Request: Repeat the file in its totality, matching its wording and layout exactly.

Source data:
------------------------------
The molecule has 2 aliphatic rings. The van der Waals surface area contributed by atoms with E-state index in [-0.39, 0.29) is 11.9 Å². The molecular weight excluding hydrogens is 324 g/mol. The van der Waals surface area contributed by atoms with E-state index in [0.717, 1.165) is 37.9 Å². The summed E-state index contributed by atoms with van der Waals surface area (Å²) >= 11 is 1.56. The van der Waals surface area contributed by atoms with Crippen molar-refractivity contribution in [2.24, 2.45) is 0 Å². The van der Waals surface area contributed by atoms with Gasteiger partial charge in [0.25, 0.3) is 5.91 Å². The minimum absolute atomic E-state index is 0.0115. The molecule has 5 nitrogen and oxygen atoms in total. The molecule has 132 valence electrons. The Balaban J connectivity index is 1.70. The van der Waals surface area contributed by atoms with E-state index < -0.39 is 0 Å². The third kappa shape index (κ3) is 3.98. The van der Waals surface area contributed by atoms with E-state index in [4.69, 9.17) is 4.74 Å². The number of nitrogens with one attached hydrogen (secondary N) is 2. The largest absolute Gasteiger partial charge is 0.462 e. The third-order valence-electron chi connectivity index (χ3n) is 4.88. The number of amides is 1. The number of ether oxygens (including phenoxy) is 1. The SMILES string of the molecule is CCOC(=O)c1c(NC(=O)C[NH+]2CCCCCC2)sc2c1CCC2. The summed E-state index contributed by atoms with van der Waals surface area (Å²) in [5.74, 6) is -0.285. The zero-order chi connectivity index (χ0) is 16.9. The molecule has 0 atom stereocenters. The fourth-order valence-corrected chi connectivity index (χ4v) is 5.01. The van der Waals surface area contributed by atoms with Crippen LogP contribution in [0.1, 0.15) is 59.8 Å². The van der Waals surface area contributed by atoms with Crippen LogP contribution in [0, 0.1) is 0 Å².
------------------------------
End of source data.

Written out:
The molecule has 2 aliphatic rings. The van der Waals surface area contributed by atoms with E-state index in [-0.39, 0.29) is 11.9 Å². The molecular weight excluding hydrogens is 324 g/mol. The van der Waals surface area contributed by atoms with E-state index in [0.717, 1.165) is 37.9 Å². The summed E-state index contributed by atoms with van der Waals surface area (Å²) >= 11 is 1.56. The van der Waals surface area contributed by atoms with Crippen molar-refractivity contribution in [2.24, 2.45) is 0 Å². The van der Waals surface area contributed by atoms with Gasteiger partial charge in [0.25, 0.3) is 5.91 Å². The minimum absolute atomic E-state index is 0.0115. The molecule has 5 nitrogen and oxygen atoms in total. The molecule has 132 valence electrons. The Balaban J connectivity index is 1.70. The van der Waals surface area contributed by atoms with E-state index < -0.39 is 0 Å². The third kappa shape index (κ3) is 3.98. The van der Waals surface area contributed by atoms with E-state index in [4.69, 9.17) is 4.74 Å². The number of nitrogens with one attached hydrogen (secondary N) is 2. The largest absolute Gasteiger partial charge is 0.462 e. The third-order valence-electron chi connectivity index (χ3n) is 4.88. The number of amides is 1. The number of ether oxygens (including phenoxy) is 1. The SMILES string of the molecule is CCOC(=O)c1c(NC(=O)C[NH+]2CCCCCC2)sc2c1CCC2. The summed E-state index contributed by atoms with van der Waals surface area (Å²) in [5.74, 6) is -0.285. The zero-order chi connectivity index (χ0) is 16.9. The molecule has 0 atom stereocenters. The fourth-order valence-corrected chi connectivity index (χ4v) is 5.01. The van der Waals surface area contributed by atoms with Crippen LogP contribution in [0.1, 0.15) is 59.8 Å². The van der Waals surface area contributed by atoms with Crippen LogP contribution in [0, 0.1) is 0 Å².